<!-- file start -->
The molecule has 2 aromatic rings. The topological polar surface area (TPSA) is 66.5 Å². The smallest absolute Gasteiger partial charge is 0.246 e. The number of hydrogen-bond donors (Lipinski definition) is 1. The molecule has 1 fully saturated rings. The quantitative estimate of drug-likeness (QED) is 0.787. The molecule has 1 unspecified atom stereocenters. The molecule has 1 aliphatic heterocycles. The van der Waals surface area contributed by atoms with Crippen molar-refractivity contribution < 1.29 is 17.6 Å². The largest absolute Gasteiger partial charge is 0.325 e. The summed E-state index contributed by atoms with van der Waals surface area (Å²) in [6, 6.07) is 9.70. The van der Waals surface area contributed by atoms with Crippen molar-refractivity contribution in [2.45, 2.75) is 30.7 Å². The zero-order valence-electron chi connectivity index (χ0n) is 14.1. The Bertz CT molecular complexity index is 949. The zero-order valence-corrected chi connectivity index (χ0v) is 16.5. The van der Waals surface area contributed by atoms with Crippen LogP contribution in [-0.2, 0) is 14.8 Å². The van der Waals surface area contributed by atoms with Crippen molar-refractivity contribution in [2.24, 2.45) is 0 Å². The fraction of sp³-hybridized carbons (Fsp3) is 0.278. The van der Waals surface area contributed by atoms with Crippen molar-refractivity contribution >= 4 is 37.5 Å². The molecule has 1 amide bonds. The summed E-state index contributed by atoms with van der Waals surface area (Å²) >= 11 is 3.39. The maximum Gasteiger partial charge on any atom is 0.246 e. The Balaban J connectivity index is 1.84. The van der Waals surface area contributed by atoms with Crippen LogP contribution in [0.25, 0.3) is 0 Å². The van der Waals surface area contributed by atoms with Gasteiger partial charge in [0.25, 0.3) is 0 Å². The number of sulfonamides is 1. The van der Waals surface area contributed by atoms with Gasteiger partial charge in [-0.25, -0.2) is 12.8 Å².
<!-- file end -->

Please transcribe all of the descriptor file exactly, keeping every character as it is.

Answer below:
The molecule has 2 aromatic rings. The topological polar surface area (TPSA) is 66.5 Å². The smallest absolute Gasteiger partial charge is 0.246 e. The number of hydrogen-bond donors (Lipinski definition) is 1. The molecule has 1 fully saturated rings. The quantitative estimate of drug-likeness (QED) is 0.787. The molecule has 1 unspecified atom stereocenters. The molecule has 1 aliphatic heterocycles. The van der Waals surface area contributed by atoms with Crippen molar-refractivity contribution < 1.29 is 17.6 Å². The largest absolute Gasteiger partial charge is 0.325 e. The summed E-state index contributed by atoms with van der Waals surface area (Å²) in [6, 6.07) is 9.70. The van der Waals surface area contributed by atoms with Crippen molar-refractivity contribution in [2.45, 2.75) is 30.7 Å². The zero-order valence-electron chi connectivity index (χ0n) is 14.1. The Bertz CT molecular complexity index is 949. The zero-order valence-corrected chi connectivity index (χ0v) is 16.5. The van der Waals surface area contributed by atoms with Crippen LogP contribution in [-0.2, 0) is 14.8 Å². The van der Waals surface area contributed by atoms with Crippen molar-refractivity contribution in [2.24, 2.45) is 0 Å². The fraction of sp³-hybridized carbons (Fsp3) is 0.278. The van der Waals surface area contributed by atoms with Crippen molar-refractivity contribution >= 4 is 37.5 Å². The molecule has 1 amide bonds. The summed E-state index contributed by atoms with van der Waals surface area (Å²) >= 11 is 3.39. The maximum Gasteiger partial charge on any atom is 0.246 e. The Balaban J connectivity index is 1.84. The van der Waals surface area contributed by atoms with Crippen LogP contribution in [0.25, 0.3) is 0 Å². The van der Waals surface area contributed by atoms with Gasteiger partial charge in [0.25, 0.3) is 0 Å². The number of sulfonamides is 1. The van der Waals surface area contributed by atoms with Gasteiger partial charge in [-0.25, -0.2) is 12.8 Å².